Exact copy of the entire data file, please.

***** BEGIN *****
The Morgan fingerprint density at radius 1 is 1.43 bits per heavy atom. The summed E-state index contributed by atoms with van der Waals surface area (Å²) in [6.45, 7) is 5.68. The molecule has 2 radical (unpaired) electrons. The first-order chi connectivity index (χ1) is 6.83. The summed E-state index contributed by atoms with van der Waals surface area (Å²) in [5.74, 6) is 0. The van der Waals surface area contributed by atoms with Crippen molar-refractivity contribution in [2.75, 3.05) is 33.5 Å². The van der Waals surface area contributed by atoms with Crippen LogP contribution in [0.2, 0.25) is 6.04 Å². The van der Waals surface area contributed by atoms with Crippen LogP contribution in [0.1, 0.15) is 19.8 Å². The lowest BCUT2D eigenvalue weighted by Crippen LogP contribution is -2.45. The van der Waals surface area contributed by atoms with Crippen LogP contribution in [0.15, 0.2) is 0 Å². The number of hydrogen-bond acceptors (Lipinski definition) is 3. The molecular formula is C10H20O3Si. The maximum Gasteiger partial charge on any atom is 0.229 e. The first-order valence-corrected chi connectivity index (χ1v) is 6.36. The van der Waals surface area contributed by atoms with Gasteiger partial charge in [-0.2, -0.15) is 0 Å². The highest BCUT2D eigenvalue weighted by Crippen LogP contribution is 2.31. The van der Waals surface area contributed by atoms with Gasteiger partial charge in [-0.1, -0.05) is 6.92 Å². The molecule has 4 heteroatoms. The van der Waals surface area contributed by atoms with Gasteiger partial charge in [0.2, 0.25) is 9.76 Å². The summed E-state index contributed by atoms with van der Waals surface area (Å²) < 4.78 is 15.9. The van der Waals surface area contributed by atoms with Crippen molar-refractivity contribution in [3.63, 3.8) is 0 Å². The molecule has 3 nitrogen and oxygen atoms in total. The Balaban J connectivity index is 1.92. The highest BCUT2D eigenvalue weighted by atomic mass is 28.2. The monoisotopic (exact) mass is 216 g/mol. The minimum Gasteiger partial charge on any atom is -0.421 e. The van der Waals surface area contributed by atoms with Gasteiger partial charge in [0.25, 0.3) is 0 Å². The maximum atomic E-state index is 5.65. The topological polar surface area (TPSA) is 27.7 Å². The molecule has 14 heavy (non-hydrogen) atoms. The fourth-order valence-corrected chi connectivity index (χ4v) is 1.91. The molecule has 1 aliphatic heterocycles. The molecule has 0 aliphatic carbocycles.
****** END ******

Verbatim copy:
The Morgan fingerprint density at radius 1 is 1.43 bits per heavy atom. The summed E-state index contributed by atoms with van der Waals surface area (Å²) in [6.45, 7) is 5.68. The molecule has 2 radical (unpaired) electrons. The first-order chi connectivity index (χ1) is 6.83. The summed E-state index contributed by atoms with van der Waals surface area (Å²) in [5.74, 6) is 0. The van der Waals surface area contributed by atoms with Crippen molar-refractivity contribution in [2.75, 3.05) is 33.5 Å². The van der Waals surface area contributed by atoms with Crippen LogP contribution in [0.2, 0.25) is 6.04 Å². The van der Waals surface area contributed by atoms with Crippen LogP contribution in [0.1, 0.15) is 19.8 Å². The lowest BCUT2D eigenvalue weighted by Crippen LogP contribution is -2.45. The van der Waals surface area contributed by atoms with Crippen LogP contribution in [0.15, 0.2) is 0 Å². The number of hydrogen-bond acceptors (Lipinski definition) is 3. The molecular formula is C10H20O3Si. The maximum Gasteiger partial charge on any atom is 0.229 e. The first-order valence-corrected chi connectivity index (χ1v) is 6.36. The van der Waals surface area contributed by atoms with Gasteiger partial charge in [-0.2, -0.15) is 0 Å². The highest BCUT2D eigenvalue weighted by Crippen LogP contribution is 2.31. The van der Waals surface area contributed by atoms with Gasteiger partial charge in [-0.1, -0.05) is 6.92 Å². The molecule has 4 heteroatoms. The van der Waals surface area contributed by atoms with Gasteiger partial charge in [0.2, 0.25) is 9.76 Å². The summed E-state index contributed by atoms with van der Waals surface area (Å²) < 4.78 is 15.9. The van der Waals surface area contributed by atoms with Crippen molar-refractivity contribution in [3.63, 3.8) is 0 Å². The molecule has 3 nitrogen and oxygen atoms in total. The Balaban J connectivity index is 1.92. The highest BCUT2D eigenvalue weighted by atomic mass is 28.2. The monoisotopic (exact) mass is 216 g/mol. The minimum Gasteiger partial charge on any atom is -0.421 e. The van der Waals surface area contributed by atoms with Gasteiger partial charge in [0.25, 0.3) is 0 Å². The maximum atomic E-state index is 5.65. The topological polar surface area (TPSA) is 27.7 Å². The molecule has 14 heavy (non-hydrogen) atoms. The fourth-order valence-corrected chi connectivity index (χ4v) is 1.91. The molecule has 1 aliphatic heterocycles. The molecule has 0 aliphatic carbocycles.